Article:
Watch for multifamily construction costs to go up and up

April 24, 2017 | By

Multifamily construction costs are on the rise. They have been escalating for the past few years. And it’s no surprise that constructing these buildings is fairly expensive.

More new apartments are being built as well. So much so, that some markets are accumulating an oversupply. But that doesn’t necessarily mean that renters shopping for a newly built apartment will have an easy time finding something affordable.

Those findings are in Fannie Mae’s Multifamily Market Commentary for March.

We are expecting to see nearly 404,000 apartment deliveries in 2017. That’s up from approximately 343,000 apartment-unit deliveries last year. However, just a handful of metropolitan markets account for a disproportionate share of the total nationwide.

In 2016, New York City, Washington, DC, Boston, Los Angeles, and San Francisco combined accounted for about 79,000 of the total apartment deliveries. This year, they will have around 81,000 deliveries. These major gateway markets tend to be more expensive than other parts of the country. And they are places where much of the construction is occurring in the Class A tier, where rents are high.

A Strong and Steady Rise

Data from RSMeans — which we are using with permission from Gordian — suggest that multifamily construction costs have been increasing at a fairly strong and steady pace. The data show that the average cost of constructing a new multifamily building here in the U.S. between eight and 24 stories was nearly $32 million in 2016. That was an increase of more than 10 percent in two years alone.

In fact, the cost of construction for all types of multifamily buildings has increased every year over the past four years. And 2017 is not expected to be any different. RSMeans estimates the cost of constructing a building with 8 to 24 stories will average $34 million this year. That’s about a 20 percent increase in only a few years.

Multifamily construction costs fall into two categories – hard and soft. Hard costs include the actual building materials, equipment, and other supplies. Soft costs reflect engineering and architectural costs, labor costs, and other miscellaneous fees.

Increases in both categories account for the recent cost run-up. Soft costs account for almost a quarter of the total construction costs for a taller building.

Watching the Top Gateway Cities

The top four metros for new multifamily construction tend to have higher construction costs than the nation as a whole. In 2016, costs for eight- to 24-story buildings averaged $41.4 million in New York City, $38.8 million in San Francisco, $37.6 million in Boston, and $33.7 million in Los Angeles. All exceeded the national average of $32.5 million.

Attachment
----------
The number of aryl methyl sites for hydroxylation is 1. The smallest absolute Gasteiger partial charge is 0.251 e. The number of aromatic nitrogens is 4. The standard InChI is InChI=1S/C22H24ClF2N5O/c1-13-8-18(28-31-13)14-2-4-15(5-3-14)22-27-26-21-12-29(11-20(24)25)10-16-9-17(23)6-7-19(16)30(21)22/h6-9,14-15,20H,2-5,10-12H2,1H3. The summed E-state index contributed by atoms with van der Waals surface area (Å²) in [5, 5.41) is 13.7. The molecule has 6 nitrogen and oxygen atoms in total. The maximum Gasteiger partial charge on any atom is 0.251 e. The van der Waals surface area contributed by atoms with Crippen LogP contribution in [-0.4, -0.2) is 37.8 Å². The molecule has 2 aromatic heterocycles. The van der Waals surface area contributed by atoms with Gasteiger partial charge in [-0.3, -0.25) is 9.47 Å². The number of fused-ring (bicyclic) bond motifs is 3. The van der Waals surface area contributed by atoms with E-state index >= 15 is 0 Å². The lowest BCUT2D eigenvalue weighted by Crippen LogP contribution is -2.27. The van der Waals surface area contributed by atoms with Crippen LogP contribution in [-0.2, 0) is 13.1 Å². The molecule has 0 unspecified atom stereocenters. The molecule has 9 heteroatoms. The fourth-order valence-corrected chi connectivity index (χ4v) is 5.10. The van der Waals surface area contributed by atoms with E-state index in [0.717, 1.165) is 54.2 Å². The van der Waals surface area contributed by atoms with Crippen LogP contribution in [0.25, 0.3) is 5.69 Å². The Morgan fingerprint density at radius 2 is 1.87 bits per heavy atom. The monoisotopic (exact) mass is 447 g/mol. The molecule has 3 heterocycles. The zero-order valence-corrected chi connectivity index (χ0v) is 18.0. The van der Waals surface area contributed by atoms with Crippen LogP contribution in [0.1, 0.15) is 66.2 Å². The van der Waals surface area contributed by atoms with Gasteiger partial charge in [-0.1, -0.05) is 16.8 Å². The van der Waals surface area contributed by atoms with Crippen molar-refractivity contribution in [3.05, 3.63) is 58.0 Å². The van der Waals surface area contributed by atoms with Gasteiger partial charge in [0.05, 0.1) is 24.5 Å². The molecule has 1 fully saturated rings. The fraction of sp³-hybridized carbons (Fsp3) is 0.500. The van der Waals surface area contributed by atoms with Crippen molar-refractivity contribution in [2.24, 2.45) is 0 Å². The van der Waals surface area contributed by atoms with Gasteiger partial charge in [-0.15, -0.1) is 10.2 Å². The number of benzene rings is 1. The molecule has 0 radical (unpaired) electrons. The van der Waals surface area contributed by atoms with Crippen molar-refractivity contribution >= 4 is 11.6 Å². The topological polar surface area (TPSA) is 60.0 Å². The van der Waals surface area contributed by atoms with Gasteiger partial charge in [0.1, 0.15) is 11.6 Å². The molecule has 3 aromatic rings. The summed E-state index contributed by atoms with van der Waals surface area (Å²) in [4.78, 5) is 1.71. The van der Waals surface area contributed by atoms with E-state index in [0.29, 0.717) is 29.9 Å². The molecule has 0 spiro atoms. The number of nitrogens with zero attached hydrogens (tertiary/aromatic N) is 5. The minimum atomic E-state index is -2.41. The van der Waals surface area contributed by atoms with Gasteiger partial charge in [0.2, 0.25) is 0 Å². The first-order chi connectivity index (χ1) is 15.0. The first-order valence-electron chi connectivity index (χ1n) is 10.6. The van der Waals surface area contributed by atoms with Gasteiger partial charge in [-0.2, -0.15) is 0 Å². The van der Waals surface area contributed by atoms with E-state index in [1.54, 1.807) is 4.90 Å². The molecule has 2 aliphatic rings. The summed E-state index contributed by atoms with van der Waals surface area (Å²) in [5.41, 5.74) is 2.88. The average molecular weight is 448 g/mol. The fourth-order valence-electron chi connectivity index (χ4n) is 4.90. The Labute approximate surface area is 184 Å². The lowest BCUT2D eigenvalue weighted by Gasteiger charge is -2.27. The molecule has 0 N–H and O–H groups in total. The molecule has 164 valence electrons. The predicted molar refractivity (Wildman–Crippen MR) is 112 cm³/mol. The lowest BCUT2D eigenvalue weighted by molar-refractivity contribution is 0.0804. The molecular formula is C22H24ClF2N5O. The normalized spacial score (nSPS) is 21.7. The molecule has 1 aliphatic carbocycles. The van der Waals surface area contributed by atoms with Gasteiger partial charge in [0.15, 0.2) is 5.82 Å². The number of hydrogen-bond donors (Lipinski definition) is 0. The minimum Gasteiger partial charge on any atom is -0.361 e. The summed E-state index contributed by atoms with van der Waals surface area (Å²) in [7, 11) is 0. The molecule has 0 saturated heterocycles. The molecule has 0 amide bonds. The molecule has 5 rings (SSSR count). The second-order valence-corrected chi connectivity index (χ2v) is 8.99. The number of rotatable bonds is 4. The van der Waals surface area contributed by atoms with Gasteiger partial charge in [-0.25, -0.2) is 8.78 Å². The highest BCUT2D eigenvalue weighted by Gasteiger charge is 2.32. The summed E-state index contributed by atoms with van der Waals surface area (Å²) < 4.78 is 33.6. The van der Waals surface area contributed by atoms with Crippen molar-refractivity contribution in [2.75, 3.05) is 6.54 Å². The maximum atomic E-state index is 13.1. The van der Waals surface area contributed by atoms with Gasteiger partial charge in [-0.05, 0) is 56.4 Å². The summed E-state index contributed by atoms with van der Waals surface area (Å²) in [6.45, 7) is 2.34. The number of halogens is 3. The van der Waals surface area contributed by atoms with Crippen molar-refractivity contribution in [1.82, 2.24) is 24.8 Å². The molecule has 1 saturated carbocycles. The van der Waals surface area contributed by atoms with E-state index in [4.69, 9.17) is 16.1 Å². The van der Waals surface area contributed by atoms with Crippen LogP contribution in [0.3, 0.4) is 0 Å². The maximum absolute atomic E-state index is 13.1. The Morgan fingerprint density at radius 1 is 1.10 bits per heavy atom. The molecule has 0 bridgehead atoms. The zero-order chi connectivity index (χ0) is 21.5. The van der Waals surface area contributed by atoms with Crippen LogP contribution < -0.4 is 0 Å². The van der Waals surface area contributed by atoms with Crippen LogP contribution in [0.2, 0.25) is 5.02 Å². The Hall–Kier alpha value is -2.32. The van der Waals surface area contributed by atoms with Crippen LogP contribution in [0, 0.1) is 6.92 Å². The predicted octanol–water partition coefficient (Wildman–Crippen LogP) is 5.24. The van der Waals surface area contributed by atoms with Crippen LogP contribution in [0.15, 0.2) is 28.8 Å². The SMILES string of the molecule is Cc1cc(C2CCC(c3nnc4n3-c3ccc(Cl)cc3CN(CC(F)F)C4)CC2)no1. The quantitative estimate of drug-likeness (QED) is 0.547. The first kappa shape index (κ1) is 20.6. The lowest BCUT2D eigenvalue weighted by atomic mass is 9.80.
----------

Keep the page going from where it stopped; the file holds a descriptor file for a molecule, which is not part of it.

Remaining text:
Among the leading gateway markets, only Washington, DC at $31.2 million, fell below the national average — although just slightly. Even with all of the construction that has been taking place in the area, the city’s multifamily construction costs remain a relative bargain. This is likely one of the reasons multifamily construction has taken off in the nation’s capital in the past few years. Increased net migration, job growth, and a rising renter population have also helped boost activity.

Cost Moderation Unlikely Soon

We are carefully watching the balance between supply and demand in these multifamily hot spots. And we expect most of them to become oversupplied over the next 12 to 24 months. But we don’t expect to see a moderation in construction costs.

Land costs are the only variable that may decline. But for that to happen, developers would have to back off from new acquisitions. And other constructions costs — including lumber, concrete, and steel — simply do not depend upon rental supply and demand.

More likely, costs will remain elevated, as RSMeans has projected. And the multifamily market will see the pace of development start slowing in late 2018.

Opinions, analyses, estimates, forecasts, and other views of Fannie Mae’s Multifamily Economics and Market Research Group (MRG) included in these materials should not be construed as indicating Fannie Mae’s business prospects or expected results, are based on a number of assumptions, and are subject to change without notice. How this information affects Fannie Mae will depend on many factors. Although the MRG bases its opinions, analyses, estimates, forecasts, and other views on information it considers reliable, it does not guarantee that the information provided in these materials is accurate, current, or suitable for any particular purpose. Changes in the assumptions or the information underlying these views could produce materially different results. The analyses, opinions, estimates, forecasts, and other views published by the MRG represent the views of that group as of the date indicated and do not necessarily represent the views of Fannie Mae or its management.

 

 

 

 

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